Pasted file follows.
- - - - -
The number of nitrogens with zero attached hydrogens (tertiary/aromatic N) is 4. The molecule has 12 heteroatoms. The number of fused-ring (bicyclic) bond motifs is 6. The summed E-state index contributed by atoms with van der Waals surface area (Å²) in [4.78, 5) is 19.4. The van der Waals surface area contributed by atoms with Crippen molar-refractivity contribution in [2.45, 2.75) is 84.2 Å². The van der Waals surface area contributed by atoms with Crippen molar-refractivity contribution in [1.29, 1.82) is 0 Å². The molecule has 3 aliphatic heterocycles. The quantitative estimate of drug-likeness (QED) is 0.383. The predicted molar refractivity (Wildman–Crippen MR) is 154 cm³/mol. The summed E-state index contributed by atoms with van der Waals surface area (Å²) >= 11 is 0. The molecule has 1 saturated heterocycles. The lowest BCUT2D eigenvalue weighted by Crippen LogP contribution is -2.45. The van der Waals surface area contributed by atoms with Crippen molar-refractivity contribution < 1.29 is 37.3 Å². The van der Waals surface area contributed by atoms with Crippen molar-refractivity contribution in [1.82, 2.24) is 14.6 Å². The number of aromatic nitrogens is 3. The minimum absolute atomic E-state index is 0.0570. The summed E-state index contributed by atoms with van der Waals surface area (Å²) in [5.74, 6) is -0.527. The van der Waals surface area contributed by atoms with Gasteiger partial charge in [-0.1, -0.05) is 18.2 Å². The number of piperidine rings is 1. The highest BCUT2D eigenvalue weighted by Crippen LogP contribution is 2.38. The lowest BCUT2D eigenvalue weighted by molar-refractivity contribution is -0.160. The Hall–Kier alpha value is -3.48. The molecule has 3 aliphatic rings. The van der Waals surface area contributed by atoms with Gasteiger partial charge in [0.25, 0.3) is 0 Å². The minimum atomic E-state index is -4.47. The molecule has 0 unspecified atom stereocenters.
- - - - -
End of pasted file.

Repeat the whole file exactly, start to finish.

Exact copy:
The number of nitrogens with zero attached hydrogens (tertiary/aromatic N) is 4. The molecule has 12 heteroatoms. The number of fused-ring (bicyclic) bond motifs is 6. The summed E-state index contributed by atoms with van der Waals surface area (Å²) in [4.78, 5) is 19.4. The van der Waals surface area contributed by atoms with Crippen molar-refractivity contribution in [2.45, 2.75) is 84.2 Å². The van der Waals surface area contributed by atoms with Crippen molar-refractivity contribution in [1.29, 1.82) is 0 Å². The molecule has 3 aliphatic heterocycles. The quantitative estimate of drug-likeness (QED) is 0.383. The predicted molar refractivity (Wildman–Crippen MR) is 154 cm³/mol. The summed E-state index contributed by atoms with van der Waals surface area (Å²) >= 11 is 0. The molecule has 1 saturated heterocycles. The lowest BCUT2D eigenvalue weighted by Crippen LogP contribution is -2.45. The van der Waals surface area contributed by atoms with Crippen molar-refractivity contribution < 1.29 is 37.3 Å². The van der Waals surface area contributed by atoms with Crippen molar-refractivity contribution in [1.82, 2.24) is 14.6 Å². The number of aromatic nitrogens is 3. The minimum absolute atomic E-state index is 0.0570. The summed E-state index contributed by atoms with van der Waals surface area (Å²) in [5.74, 6) is -0.527. The van der Waals surface area contributed by atoms with Gasteiger partial charge in [-0.1, -0.05) is 18.2 Å². The number of piperidine rings is 1. The highest BCUT2D eigenvalue weighted by Crippen LogP contribution is 2.38. The lowest BCUT2D eigenvalue weighted by molar-refractivity contribution is -0.160. The Hall–Kier alpha value is -3.48. The molecule has 3 aliphatic rings. The van der Waals surface area contributed by atoms with Gasteiger partial charge in [0.25, 0.3) is 0 Å². The minimum atomic E-state index is -4.47. The molecule has 0 unspecified atom stereocenters.